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Germany, H&M Push for Higher Wages in Bangladesh

During a recent four-day visit to Dhaka, Bangladesh, two prominent members of German parliament urged international garment buyers to pay more in order to aid the improvement of factory working conditions there.

In a jointly issued statement, Renate Kunast and Uwe Kekeritz argued that recent efforts to bring Bangladesh’s building standards and labor conditions up to acceptable standards require a more equitable distribution of profits: “The profits should not only be shared by international fashion labels and factory owners–workers should also benefit.”

According to the two legislators, the centerpiece of any legitimate effort to transform Bangladesh’s squalid working conditions is a significant increase in factory laborers’ wages: “What is needed are higher wages, better fire and building standards and active trade unions–and we expect the government of Bangladesh to improve the conditions of the industry. It is overdue that things change here in Bangladesh.”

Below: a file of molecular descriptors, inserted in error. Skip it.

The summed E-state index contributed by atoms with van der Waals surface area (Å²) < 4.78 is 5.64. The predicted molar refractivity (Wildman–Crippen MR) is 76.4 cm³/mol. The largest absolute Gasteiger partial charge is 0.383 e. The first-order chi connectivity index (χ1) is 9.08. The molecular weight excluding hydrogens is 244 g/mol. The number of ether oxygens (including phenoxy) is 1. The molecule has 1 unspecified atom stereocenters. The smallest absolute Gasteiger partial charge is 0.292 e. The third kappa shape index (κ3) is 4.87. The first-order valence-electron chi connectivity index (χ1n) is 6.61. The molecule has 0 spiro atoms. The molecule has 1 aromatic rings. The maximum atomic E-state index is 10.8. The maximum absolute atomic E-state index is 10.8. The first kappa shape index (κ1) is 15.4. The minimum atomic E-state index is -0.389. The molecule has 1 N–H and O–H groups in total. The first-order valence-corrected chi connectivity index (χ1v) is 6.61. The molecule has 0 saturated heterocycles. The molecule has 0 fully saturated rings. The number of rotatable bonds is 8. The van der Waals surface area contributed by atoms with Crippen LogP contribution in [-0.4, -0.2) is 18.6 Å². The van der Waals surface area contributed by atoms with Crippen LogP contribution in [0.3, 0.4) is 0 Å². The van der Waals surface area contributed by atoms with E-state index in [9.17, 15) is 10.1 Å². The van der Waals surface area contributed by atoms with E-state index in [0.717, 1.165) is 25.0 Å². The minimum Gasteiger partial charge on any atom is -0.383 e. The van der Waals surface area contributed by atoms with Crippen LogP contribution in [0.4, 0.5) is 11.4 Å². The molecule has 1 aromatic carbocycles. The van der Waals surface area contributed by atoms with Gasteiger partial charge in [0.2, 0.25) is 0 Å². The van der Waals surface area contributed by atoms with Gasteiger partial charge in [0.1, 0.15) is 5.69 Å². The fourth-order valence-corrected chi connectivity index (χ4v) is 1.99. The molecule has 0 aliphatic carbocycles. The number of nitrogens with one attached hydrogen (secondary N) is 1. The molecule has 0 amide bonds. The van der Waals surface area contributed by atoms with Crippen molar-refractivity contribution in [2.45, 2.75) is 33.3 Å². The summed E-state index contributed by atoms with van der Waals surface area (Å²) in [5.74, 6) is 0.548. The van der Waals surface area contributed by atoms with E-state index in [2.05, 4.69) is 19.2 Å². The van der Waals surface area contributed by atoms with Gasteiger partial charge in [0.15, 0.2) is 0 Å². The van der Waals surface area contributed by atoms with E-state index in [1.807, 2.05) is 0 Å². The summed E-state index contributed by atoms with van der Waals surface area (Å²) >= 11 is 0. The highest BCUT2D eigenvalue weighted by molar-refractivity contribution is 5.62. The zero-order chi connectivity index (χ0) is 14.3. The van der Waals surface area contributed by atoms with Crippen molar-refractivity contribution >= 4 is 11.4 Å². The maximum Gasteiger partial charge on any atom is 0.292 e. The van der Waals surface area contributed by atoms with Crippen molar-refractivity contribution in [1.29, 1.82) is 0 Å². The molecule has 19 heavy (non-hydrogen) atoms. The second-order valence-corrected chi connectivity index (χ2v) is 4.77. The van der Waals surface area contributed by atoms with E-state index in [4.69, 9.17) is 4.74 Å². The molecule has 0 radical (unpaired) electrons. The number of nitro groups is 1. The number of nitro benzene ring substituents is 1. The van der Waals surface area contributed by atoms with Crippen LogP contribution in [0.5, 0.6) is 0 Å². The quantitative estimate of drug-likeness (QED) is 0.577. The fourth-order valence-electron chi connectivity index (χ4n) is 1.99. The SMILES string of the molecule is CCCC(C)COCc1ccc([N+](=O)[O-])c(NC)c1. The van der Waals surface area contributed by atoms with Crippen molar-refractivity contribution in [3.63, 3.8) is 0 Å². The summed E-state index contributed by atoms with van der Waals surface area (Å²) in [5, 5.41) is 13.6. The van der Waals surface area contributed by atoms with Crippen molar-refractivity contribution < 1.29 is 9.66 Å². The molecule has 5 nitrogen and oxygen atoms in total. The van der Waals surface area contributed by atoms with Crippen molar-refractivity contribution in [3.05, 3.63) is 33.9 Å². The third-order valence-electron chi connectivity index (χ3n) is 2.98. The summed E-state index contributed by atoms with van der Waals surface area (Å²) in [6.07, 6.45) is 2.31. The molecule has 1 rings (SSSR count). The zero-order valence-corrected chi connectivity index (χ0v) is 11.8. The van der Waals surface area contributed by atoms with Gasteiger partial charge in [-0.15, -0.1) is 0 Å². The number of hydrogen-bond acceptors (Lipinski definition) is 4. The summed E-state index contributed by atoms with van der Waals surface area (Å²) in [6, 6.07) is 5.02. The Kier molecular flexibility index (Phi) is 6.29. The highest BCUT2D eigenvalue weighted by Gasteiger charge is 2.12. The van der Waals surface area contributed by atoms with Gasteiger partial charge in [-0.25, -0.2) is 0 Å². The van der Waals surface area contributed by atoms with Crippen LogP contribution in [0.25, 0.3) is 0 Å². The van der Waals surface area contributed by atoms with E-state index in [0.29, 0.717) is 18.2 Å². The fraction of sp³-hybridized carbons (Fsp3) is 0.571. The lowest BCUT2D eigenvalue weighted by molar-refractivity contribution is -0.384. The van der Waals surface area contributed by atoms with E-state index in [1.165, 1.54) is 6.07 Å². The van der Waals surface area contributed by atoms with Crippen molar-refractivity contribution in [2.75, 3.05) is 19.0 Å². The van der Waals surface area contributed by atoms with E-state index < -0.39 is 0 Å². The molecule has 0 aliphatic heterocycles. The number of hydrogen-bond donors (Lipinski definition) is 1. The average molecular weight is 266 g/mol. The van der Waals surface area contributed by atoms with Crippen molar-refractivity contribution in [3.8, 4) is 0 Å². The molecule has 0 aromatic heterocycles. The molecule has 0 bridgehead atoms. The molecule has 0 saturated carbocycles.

Separately, Karl-Johan Persson, CEO of retail giant H&M, echoed the lawmakers’ sentiments, calling for a substantial boost in workers’ wages. “It is in the interest of of the Bangladeshi textile industry, as well as in our interest, that the textile industry continues to develop into an advanced and mature textile industry.”

Bangladesh’s notoriously low wages has consistently been a lightning rod of controversy. The average laborer earns a meager  thirty-six dollars a month despite working six-day weeks, often sixteen-hours a day, in perilous conditions. Earlier this year, more than 300 factories closed down as the result of tens of thousands of workers protesting over wages.

After similar protests devolved into violence in 2010, the Bangladesh government capitulated, raising the minimum wage by nearly 80 percent. Back then, H&M spearheaded efforts to cajole Bangladesh into not only increasing wages but also generally improving labor conditions. More recently, however, Bangladesh has proven resistant to additional wage hikes since low costs have have been a principal component of a business strategy that has made them the second largest apparel exporter in the world, behind only India.